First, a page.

If your bone loss is linked to your hormone levels, treatments addressing your health on a hormonal level can positively impact your bone strength and your osteoporosis risks.
For women, the biggest factor is estrogen. This sex hormone has a protective effect on your bone density, which is why osteoporosis rates skyrocket after menopause when a woman's estrogen levels plummet.
Raloxifene hydrochloride (brand name Evista) is an estrogen agonist/antagonist, which essentially means your body responds to it as if it were natural estrogen. Studies have found that in postmenopausal women, this medication can help to build bone mass when taken once a day as an oral tablet.
It's critical that you avoid this drug if you have risk factors for a stroke, as it may be linked to increased rates of having a stroke. Other side effects include a risk of blood clots, as well as symptoms similar to having a hot flash.
Injectable teriparatide (brand name Forteo) is a bone-building agent made up of a synthetic form of parathyroid hormone (PTH). PTH plays a critical role in regulating how your body absorbs and uses calcium. Unlike many medications that work to slow or stop bone loss, teriparatide has been found to help to increase bone density and even cause new bones to grow. Interestingly enough, it's one of the few treatments effective for loss of bone in your jaw.
Teriparatide is given to postmenopausal women or men with osteoporosis via injection once a day. The requirement for regular shots of this medication may deter some people.
Side effects can include depression, heartburn, cramping in your legs, and itching and/or redness at the spot where you get the daily shot.
Finally, there's hormone replacement therapy. The use of HRT to treat osteoporosis has been studied widely, and it's been shown to be effective at reducing your risk of fractures (in some cases, by up to 25% in adults where low estrogen is linked with poor bone health:
- Women who are going through early menopause
- Women who have a poor score on their bone density test AND are presenting symptoms of menopause
- Women who have numerous risk factors of osteoporosis, such as a family history of bone loss and a small, petite frame
How you get your HRT varies across the board. It's available either as estrogen alone, or a combination of progesterone and estrogen, and can be taken as an oral pill, an injection, a topical cream, or a skin patch that you wear that slowly "drips" estrogen into your system. However, statistically, most women opt for a pill or a patch.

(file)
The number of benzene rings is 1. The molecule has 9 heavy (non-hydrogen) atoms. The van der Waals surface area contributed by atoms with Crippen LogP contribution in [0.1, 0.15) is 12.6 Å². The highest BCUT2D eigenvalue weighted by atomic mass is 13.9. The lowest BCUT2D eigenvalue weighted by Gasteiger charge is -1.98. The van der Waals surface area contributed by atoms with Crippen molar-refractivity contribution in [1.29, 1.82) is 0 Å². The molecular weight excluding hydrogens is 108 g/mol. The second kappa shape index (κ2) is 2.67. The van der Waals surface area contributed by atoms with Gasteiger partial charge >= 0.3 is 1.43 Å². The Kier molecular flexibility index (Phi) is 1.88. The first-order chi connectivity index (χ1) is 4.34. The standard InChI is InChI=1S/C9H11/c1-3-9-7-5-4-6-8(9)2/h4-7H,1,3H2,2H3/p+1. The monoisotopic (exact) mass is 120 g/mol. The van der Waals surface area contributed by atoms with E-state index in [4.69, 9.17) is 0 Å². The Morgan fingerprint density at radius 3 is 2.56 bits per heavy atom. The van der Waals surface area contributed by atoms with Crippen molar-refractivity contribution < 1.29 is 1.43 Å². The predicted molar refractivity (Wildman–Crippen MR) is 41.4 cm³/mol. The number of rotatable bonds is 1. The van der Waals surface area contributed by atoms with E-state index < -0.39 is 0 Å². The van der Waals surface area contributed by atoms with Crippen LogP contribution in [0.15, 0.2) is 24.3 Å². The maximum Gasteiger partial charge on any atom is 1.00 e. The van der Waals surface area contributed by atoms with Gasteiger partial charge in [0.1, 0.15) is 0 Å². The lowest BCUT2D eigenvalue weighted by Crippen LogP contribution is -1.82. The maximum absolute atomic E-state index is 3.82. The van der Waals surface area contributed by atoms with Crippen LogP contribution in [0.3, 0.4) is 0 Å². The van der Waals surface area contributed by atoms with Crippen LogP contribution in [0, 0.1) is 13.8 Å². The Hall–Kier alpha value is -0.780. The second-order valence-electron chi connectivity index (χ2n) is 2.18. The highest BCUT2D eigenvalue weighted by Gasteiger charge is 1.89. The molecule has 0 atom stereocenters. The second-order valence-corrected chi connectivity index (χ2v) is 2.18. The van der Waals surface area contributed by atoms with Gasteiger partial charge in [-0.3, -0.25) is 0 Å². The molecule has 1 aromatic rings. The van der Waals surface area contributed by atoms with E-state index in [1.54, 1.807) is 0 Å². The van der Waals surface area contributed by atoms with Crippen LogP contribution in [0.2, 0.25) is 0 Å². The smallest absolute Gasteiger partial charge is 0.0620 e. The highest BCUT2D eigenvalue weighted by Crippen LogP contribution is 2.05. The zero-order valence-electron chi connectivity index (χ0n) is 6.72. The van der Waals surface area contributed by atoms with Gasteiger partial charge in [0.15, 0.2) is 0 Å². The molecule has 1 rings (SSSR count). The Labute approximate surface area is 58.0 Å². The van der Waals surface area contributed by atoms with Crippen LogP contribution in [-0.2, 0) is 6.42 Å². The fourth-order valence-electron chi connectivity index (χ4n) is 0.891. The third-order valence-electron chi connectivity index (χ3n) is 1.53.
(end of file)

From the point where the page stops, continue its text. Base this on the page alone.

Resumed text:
Daily estrogen pills used for osteoporosis treatment include the brand names Premarin, Menest and Estrace, while skin patches used once or twice a week include the brand names Climara, Vivelle-Dot and Minivelle.
The side effects of estrogen prevent many women from using this option depending on their lifestyle and other health factors. Common side effects include a greater risk of cancer in your uterus, an increased risk of cardiovascular health problems (including stroke), a higher risk of cancer in your ovaries, and more.
Thus, for many, HRT is the option they go to when all other options don't work effectively. If you're considering using HRT to treat osteoporosis, be sure to review all of your personal risk factors for things like breast cancer and heart attack, as there may be other treatments you want to try first.
Questions to Ask Your Doctor
Trying to decode the above and make a decision is no easy feat, which is why it's critical to work closely with your doctor and have open, honest communication to ensure you understand how your different options work, and how they may impact other areas of your health and wellbeing.
However, some people find it intimidating to talk to their doctor. Bring the following list of questions with you to your next visit to help you get all the information you need to feel comfortable with your treatment decisions:
- What are some of the underlying causes of my osteoporosis?
- What can I do to prevent this from getting worse?
- What are the results of my bone density test?
- How often should I get this bone density test done?
- What are the medications available to me to treat my form of osteoporosis?
- What are the side effects of these medications?
- Which medication do you think would work best for me and my current risk factors, as well as my family medical history and other health factors?
- What else can I do in terms of diet and lifestyle to improve my bone health and slow, stop or reverse my bone loss?
Things to Do No Matter What Medication You and Your Doctor Choose
Regardless of what specific medication you choose, increase how effective your treatment is by looking at all factors that play a role in your bone health.
This includes eliminating or reducing things that directly lead to bone loss. After all, why take a drug to slow bone loss while also doing other things that speed up the bone loss? This includes risk factors like smoking and drinking too much alcohol.
Next, look at ways to support the medications and improve your bone strength.
Start with calcium. Eat more calcium-rich foods (you'll want 1,000 milligrams of calcium a day if you're a woman aged 50 and under, or a man aged 70 and under). If you're older than this, you'll want to strive for 1,200mg of this bone-building mineral a day. Great options to consider include soy and dark, leafy greens.
Finally, find ways to increase the amount of physical activity you enjoy. Regular exercise has been shown in dozens of studies to actually improve bone density and slow bone loss. For the best results, try weight-bearing and strength-training workouts, such as biking, jogging and lifting weights.
By reducing your risk factors and increasing the lifestyle factors that build your bones, you help ensure that whatever medications you're on can achieve maximum results.